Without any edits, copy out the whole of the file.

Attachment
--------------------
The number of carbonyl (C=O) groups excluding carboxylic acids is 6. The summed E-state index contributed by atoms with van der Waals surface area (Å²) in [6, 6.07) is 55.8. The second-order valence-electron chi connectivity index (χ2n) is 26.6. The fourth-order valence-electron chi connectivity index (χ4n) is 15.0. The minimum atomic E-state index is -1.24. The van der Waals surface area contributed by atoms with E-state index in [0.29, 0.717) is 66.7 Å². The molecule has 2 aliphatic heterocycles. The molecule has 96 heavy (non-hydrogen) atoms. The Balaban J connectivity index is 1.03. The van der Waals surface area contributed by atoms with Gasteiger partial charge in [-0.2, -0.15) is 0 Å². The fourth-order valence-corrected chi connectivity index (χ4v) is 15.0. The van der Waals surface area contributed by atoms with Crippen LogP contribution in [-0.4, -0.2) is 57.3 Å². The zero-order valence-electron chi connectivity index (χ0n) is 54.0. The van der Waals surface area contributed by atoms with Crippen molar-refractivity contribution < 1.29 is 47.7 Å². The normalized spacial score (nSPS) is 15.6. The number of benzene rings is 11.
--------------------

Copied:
The number of carbonyl (C=O) groups excluding carboxylic acids is 6. The summed E-state index contributed by atoms with van der Waals surface area (Å²) in [6, 6.07) is 55.8. The second-order valence-electron chi connectivity index (χ2n) is 26.6. The fourth-order valence-electron chi connectivity index (χ4n) is 15.0. The minimum atomic E-state index is -1.24. The van der Waals surface area contributed by atoms with E-state index in [0.29, 0.717) is 66.7 Å². The molecule has 2 aliphatic heterocycles. The molecule has 96 heavy (non-hydrogen) atoms. The Balaban J connectivity index is 1.03. The van der Waals surface area contributed by atoms with Gasteiger partial charge in [-0.2, -0.15) is 0 Å². The fourth-order valence-corrected chi connectivity index (χ4v) is 15.0. The van der Waals surface area contributed by atoms with Crippen LogP contribution in [-0.4, -0.2) is 57.3 Å². The zero-order valence-electron chi connectivity index (χ0n) is 54.0. The van der Waals surface area contributed by atoms with Crippen molar-refractivity contribution < 1.29 is 47.7 Å². The normalized spacial score (nSPS) is 15.6. The number of benzene rings is 11.